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ASP.NET Server-Based State Management, Part01: Application State
by Ahmed Rafie  on Jun 17 2007 12:00AM
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Introduction
ASP.NET offers you a variety of ways to maintain state information on the server rather than persisting information on the client. In these set of articles I will explain ASP.NET server-based state management options: Application state, session state, profile properties, and database support.

Server-based state management options 
Server-side options for storing page information typically have higher security than client-side option. But they can use more web server resources, which can lead to scalability issues when the size of the information store is large.

1. Application state:   
Is a method of storing global application specific information that in visible to the entire application. Data is shared by multiple sessions and accessible from all pages in the web application.

2. Session state:   
This is available as a method of storing session-specific information that is visible only within the session. Values are persisted for the duration of that session only.

3. Profile properties:   
This feature allows you to store user-specific data. It is similar to session state, except that unlike session state, the profile data is not lost when  a user's an ASP.NET profile, which is stored in persistent format and associated with an individual user.

4. Database support:    
In same cases, you might want to use database support to maintain state on your website. Typically database support is used in conjunction      with cookies or session state. 

Application state
Application state is stored in an instance of the HTTPApplicationState class. Which exposes a key-value dictionary of objects, the data is available to all classes in an ASP.NET application. Application state is stored in memory on the server and it is faster than storing and retrieving information in a database. Unlike session state, which is specific to a single user session, application state applies to all users' and sessions.  

The HTTPApplicationState instance is create the first time a user accesses any URL resource in an application and is often accessed through the application property of the HTTPContext class.

You can use application state in two ways:

  1. Add, access, or remove values from the contents collection directly through code, it is often useful to load application state data when the application starts to do so, put your code into the Application-Start method in the Global.asax file.
  2. You can add objects to the StaticObjects collection via an <object runat=”Server”> declaration in your web application’s Gloabal.asax.You can add objects to the “staticobects” collection only in the Global.asax file.If you attempt to directly add objects through code the collection will throws a NotSupportException.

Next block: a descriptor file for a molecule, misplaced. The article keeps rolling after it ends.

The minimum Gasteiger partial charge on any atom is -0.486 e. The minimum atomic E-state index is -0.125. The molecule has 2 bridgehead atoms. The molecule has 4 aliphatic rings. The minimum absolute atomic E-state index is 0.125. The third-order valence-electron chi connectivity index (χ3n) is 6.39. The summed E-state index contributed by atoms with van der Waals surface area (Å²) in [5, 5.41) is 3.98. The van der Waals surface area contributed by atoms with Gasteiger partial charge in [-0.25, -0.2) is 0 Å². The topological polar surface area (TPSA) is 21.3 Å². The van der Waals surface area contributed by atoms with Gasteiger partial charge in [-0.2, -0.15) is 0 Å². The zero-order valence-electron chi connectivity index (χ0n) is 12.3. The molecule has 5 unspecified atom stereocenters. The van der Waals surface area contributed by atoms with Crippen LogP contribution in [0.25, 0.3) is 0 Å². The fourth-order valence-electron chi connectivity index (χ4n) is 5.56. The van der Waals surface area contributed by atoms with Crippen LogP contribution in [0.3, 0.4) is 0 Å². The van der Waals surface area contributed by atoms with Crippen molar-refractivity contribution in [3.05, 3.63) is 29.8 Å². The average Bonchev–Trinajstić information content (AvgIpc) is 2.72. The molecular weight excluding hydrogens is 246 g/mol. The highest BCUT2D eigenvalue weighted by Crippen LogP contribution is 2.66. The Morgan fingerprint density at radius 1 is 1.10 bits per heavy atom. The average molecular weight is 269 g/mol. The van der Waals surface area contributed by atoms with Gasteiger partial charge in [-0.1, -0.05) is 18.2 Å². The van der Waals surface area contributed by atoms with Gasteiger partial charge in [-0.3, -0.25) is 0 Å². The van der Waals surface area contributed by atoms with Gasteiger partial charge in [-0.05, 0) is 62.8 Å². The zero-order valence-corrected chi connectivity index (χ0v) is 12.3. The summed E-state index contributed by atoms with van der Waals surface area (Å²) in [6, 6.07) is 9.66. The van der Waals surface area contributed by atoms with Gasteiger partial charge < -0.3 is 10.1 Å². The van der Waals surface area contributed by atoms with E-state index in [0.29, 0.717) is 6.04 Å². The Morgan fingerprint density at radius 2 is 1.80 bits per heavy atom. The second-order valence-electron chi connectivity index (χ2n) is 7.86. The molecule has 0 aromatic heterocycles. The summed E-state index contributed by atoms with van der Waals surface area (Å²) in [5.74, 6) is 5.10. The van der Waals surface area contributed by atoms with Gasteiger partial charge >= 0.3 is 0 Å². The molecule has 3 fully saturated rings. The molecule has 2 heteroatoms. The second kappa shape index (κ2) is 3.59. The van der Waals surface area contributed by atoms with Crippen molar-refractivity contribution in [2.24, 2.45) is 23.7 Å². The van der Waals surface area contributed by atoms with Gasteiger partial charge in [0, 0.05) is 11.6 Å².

ASP.NET
<object RunAt="server" Scope="application" Id="MyData" ProgId="MSWC.MyData" />



You can access members of objects defined in the StaticObjects collection without having to reference the application collection. 

C#
protected void Page_Load(object sender, EventArgs e)       
    {   
        Label1.Text = MyData.Title;
    }


Application state consideration    

Resources:
Because it is stored in memory, application state is very fast compared to saving data to disk or a database.       

Volatility:    
Because it is stored in memory, it is lost whenever the application stopped or restarted.   

Scalability:    
Application state is not shared among multiple servers serving the same application  as in web form, your application therefore cannot rely on    application state containing the same data for application state across different servers or processes.   

Concurrency:    
Application state is free-threaded, which means that application state data can be accessed simultaneously by many threads. Therefore, it is    important to ensure that when you update state data, you do so in thread-safe manner.You can use lock and unlock methods to ensure data    integrity by locking the data for writing by only one source at a time.

How To: Save values in application state
Application state stores data as objects, to save a value to the HTTPApplcationState class you can use the application property. 

C#
Application["WelcomeMessage"] = "Welcome to Innovation-Hut";


How To: Read values from application state
First you have to determine whether the application variables exist, and then convert the variable to the appropriate type when you access it. 

C#
    if (Application["NumberOfVisitoes"] != null)        
        {   
            int total = (int)Application["NumberOfVisitoes"];
        }



How To: Wrtie values to application state with locking
To lock the writing in the application  state to only one source you can call lock method in the HTTPApplicationState class then  set the application state value and finally call the unlock method. 

C#
    Application.Lock();        
    Application["info"] = "Technology is life";     
    Application.UnLock();

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